Art, an alternative investment to the stock market

great painters painting art

Between evolving markets and Brexit, investors are looking for other ways to invest in assets that are not dependent on government. The investment trend is to look for asset classes with shortages, such as wines, vintage cars and real estate. However, Lesworks of art have become very popular assets in recent years. In fact, with over 30 billion worldwide exchanges per year, art objects are now considered a safe haven. Despite the fact that it is very volatile in the short term and not very liquid, this asset is not correlated with financial markets, which is interesting during financial crises. Art has many arguments to please, including its very advantageous taxation, its high profitability, and its tangible side, much more reassuring than financial products.

>The art market

The art market is an over-the-counter market where works of art (paintings, antique furniture, masterpieces…) are exchanged. The supply and demand for works of art (buyers, sellers and curious people) meet in physical or digital places to gauge market value and possibly carry out transactions according to subjective and objective criteria.

Over time, art has become a commodity like any other that is traded, by mutual agreement, between economic agents.

The structure and organization of the art market is complex and can be summarized in different actors :

  1. artists (producers) who produce works of art of various qualities with a profusion of period and typological segmentation (contemporary art, Chinese art, primitive art, modern art,…)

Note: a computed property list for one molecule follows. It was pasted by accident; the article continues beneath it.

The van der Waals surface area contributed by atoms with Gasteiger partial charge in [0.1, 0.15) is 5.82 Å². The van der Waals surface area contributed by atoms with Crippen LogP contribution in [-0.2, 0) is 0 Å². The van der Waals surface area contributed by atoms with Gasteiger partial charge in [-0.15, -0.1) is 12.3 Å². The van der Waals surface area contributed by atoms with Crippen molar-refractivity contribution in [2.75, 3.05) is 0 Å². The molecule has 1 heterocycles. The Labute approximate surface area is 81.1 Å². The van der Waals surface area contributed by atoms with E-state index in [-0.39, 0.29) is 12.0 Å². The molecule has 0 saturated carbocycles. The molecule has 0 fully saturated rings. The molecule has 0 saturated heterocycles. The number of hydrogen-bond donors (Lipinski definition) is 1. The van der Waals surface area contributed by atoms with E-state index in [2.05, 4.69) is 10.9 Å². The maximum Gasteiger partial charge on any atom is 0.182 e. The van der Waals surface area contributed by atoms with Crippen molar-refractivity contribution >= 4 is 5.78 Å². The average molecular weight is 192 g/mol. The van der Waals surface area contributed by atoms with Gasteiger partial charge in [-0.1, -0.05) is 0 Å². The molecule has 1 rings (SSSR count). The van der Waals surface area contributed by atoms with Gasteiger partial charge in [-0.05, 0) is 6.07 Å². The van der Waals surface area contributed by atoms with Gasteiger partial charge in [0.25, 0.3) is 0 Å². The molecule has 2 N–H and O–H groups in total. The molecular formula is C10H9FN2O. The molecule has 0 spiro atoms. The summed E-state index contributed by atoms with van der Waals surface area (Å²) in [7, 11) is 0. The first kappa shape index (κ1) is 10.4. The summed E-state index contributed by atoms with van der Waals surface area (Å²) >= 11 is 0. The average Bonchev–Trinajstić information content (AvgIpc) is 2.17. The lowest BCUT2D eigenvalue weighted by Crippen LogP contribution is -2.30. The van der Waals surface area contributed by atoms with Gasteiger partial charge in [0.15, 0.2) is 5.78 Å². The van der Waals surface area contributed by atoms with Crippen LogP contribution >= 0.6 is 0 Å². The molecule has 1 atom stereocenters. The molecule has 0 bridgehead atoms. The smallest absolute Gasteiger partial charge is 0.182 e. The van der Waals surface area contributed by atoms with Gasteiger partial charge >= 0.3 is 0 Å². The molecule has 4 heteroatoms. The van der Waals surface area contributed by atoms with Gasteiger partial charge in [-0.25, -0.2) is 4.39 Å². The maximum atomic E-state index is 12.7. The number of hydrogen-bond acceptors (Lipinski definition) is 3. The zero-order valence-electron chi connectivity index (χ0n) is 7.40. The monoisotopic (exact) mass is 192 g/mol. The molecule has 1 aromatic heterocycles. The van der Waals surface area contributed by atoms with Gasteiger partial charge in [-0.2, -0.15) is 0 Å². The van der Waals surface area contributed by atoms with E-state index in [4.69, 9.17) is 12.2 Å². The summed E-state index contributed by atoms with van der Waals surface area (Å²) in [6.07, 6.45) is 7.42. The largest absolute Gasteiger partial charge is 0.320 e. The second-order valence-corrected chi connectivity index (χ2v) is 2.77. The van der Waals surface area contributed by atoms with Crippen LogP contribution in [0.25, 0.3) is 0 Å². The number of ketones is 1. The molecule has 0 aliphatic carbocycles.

2. Art galleries, digital art platforms, private art exchanges and public auctions that represent the distribution ecosystem, resellers and thousands of intermediary agents (collectors, investors, art critics, auctioneers, private banks, investment funds,….)

> Refuge value (1)

In a period of high and increasing inflation, art has achieved a historical performance in all market sectors. As a general rule, when there is an uncertain market, collectors seek to buy art with an investment vision, not just to buy beautiful objects. In accordance with the Deloitte report (Luxembourg & ArtTactic Art & Finance 2016), 73% of asset managers in 2016 (compared to 58% in 2014) stated that their clients wish to include assets relating to works of art or collectibles in their assets in order to benefit from a consolidated view of their assets. In addition, in the 2016 report, 78% of asset managers (compared to 55% in 2014) said that they thought art and collectibles should be included as part of a wealth management offer.

Art guarantees to be a very safe asset, in relation to the risk involved, offering multiple options (different painting styles, variety of artists…) and is highly globalized. The art market has become much more professional in recent times, particularly due to the creation of its own index, the Mei Moses, which is supposed to give the evolution of the art market in the same way as the CAC 40 or the Footsie, but also thanks to the proliferation of art investment funds which makes its entry into the market more affordable.

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Today’s investors should consider having a portion of their portfolios